The top 10 new species for 2014 have been selected by scientists from approximately 18,000 new species named during the previous year.
According to the researchers of SUNY College of Environmental Science and Forestry's (ESF) International Institute for Species Exploration (IISE), the list includes a quartet of tiny newcomers to science: a miniscule skeleton shrimp from Santa Catalina Island in California, a single-celled protist that does a credible imitation of a sponge, a clean room microbe that could be a hazard during space travel and a teensy fringed fairyfly named Tinkerbell.
The list also features a gecko that fades into the background in its native Australia and a fungus that, conversely, blazed its way into contention by virtue of the bright orange color it displays when it's produced in colonies.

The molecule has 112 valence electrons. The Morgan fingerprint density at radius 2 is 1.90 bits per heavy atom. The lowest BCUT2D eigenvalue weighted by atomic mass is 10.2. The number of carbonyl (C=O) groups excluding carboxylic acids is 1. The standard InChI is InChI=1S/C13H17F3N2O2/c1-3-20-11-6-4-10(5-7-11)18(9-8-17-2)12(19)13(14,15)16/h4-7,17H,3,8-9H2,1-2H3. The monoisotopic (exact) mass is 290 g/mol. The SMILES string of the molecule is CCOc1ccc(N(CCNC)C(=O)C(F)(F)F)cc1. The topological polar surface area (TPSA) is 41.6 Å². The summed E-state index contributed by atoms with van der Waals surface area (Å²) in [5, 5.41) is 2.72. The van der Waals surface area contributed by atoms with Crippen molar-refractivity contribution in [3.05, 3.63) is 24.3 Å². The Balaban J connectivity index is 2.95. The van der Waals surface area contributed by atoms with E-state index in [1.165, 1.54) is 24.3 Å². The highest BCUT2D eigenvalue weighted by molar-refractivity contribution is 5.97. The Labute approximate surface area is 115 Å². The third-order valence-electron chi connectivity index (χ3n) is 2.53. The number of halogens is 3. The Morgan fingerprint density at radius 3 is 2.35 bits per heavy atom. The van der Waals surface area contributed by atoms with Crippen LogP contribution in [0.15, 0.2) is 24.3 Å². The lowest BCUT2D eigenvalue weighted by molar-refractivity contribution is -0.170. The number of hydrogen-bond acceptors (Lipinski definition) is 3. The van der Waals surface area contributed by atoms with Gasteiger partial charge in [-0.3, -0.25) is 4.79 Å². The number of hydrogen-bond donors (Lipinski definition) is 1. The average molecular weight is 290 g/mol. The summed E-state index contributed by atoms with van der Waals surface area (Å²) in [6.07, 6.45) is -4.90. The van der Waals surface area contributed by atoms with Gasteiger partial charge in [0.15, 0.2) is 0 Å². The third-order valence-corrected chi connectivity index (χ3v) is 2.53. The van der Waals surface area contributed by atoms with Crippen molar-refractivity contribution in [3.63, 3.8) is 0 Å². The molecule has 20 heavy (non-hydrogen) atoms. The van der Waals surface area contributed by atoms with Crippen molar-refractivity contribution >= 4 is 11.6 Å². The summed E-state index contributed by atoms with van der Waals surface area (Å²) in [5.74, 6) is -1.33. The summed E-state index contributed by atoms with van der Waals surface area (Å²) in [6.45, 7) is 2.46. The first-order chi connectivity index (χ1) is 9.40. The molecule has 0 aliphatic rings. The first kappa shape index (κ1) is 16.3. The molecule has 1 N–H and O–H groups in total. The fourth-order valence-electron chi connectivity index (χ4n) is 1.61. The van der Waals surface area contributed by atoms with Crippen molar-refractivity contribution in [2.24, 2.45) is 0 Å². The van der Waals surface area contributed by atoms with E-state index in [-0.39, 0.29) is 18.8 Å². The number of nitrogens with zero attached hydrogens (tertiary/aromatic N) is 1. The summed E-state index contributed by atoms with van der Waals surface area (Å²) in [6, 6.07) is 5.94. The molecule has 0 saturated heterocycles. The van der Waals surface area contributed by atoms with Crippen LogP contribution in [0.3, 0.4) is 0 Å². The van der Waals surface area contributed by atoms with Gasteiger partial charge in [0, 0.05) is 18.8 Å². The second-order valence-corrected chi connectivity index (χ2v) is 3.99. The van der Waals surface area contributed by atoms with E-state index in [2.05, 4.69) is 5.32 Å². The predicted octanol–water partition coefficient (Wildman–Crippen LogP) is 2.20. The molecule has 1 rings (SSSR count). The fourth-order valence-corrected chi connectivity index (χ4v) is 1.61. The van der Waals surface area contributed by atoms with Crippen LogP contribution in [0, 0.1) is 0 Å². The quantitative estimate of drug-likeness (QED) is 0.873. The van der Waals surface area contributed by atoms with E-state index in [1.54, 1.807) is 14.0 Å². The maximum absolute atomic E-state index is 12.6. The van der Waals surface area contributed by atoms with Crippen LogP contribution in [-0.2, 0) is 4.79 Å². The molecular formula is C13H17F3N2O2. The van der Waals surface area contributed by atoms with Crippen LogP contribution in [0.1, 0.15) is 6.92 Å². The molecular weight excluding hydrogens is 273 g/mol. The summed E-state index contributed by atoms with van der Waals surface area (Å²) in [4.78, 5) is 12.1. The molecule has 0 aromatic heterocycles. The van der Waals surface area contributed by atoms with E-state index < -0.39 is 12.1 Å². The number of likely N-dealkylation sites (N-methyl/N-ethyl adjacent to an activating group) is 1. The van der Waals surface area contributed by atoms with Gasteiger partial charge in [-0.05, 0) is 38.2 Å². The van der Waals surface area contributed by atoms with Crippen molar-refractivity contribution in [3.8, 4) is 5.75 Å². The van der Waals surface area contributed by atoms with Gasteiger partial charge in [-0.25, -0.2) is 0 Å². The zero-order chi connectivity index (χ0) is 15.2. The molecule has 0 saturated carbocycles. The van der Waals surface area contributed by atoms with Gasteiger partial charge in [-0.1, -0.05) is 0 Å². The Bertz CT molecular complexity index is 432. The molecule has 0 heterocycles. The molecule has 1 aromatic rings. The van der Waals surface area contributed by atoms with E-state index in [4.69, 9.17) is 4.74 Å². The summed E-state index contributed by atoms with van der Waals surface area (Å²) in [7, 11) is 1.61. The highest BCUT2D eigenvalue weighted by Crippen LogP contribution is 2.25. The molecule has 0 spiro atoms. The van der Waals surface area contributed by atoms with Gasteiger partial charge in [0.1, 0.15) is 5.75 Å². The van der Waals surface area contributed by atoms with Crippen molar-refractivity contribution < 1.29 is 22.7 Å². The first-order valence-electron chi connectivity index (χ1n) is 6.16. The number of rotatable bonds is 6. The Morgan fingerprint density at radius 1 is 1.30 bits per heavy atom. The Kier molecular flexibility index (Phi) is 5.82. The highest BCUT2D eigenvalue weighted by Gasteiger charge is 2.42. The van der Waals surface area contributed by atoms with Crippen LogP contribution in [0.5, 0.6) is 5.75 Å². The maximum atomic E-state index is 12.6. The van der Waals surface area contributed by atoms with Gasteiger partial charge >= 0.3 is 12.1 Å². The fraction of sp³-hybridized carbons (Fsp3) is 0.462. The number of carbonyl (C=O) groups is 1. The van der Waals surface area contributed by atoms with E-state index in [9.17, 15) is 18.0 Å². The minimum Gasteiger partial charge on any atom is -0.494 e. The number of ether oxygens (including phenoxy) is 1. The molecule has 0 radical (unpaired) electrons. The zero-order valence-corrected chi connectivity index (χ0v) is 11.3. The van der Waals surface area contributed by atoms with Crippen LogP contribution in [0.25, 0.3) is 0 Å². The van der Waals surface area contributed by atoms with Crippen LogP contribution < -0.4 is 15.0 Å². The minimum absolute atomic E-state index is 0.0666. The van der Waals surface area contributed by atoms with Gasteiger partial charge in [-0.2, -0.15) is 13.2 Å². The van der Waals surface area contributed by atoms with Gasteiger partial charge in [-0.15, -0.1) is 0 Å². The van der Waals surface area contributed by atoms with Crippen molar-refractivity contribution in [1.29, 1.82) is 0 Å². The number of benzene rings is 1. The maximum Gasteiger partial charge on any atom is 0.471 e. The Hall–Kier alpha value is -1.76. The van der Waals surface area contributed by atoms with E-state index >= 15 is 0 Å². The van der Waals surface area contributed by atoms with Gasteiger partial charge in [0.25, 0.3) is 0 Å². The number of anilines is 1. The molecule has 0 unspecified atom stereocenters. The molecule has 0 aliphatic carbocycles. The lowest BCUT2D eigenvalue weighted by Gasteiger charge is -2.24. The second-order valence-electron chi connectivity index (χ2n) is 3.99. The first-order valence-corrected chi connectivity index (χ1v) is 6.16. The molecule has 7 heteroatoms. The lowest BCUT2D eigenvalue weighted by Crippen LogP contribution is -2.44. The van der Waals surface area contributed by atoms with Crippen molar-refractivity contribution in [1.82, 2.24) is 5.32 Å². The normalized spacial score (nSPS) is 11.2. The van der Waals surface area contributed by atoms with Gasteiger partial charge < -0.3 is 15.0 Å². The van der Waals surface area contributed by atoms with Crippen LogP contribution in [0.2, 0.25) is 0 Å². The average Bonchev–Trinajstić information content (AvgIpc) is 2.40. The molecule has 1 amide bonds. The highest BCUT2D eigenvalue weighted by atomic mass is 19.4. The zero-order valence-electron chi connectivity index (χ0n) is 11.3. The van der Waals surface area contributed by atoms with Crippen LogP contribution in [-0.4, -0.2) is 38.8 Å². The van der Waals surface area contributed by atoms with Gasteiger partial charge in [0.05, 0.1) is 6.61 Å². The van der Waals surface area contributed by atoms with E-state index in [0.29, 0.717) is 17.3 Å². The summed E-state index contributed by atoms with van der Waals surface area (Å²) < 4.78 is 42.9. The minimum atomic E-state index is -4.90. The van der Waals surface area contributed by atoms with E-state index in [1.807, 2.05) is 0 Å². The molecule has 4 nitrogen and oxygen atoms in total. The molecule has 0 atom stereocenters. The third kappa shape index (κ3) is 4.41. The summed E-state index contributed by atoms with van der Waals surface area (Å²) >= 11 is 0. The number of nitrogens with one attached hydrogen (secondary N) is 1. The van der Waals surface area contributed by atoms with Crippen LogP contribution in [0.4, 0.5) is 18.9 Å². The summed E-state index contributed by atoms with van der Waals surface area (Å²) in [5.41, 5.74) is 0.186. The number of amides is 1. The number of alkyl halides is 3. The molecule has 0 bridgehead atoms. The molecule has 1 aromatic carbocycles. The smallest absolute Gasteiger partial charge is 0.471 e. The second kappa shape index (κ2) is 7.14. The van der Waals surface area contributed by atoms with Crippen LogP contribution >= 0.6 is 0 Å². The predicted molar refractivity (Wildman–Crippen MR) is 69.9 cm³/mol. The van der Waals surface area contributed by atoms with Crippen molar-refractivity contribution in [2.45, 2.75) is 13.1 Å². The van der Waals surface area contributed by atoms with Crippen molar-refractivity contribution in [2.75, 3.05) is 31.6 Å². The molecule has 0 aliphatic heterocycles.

Dr. Quentin Wheeler, founding director of the IISE and ESF president, said that the majority of people are unaware of the dimensions of the biodiversity crisis and the top 10 are designed to bring attention to the unsung heroes addressing the biodiversity crisis by working to complete an inventory of earth's plants, animals and microbes.
The top 10 new species are:
Olinguito: A New Carnivore, Hidden in Trees
Kaweesak's Dragon Tree: Mother of Dragons
ANDRILL Anemone: Discovery on Ice
Skeleton Shrimp: A See-through Crustacean
Location: California, U.S.A.
Orange Penicillium: A New Fungus among Us
Leaf-tailed Gecko: Look Hard to See This One
Amoeboid Protist: Body Builder from the Mediterranean
Location: Mediterranean Sea
Clean Room Microbes: Alien Invaders?
Location: Florida, U.S.A., and French Guiana
Tinkerbell Fairyfly: Do You Believe in Fairies?
Location: Costa Rica
Domed Land Snail: Looks Ghostly, Moves Slowly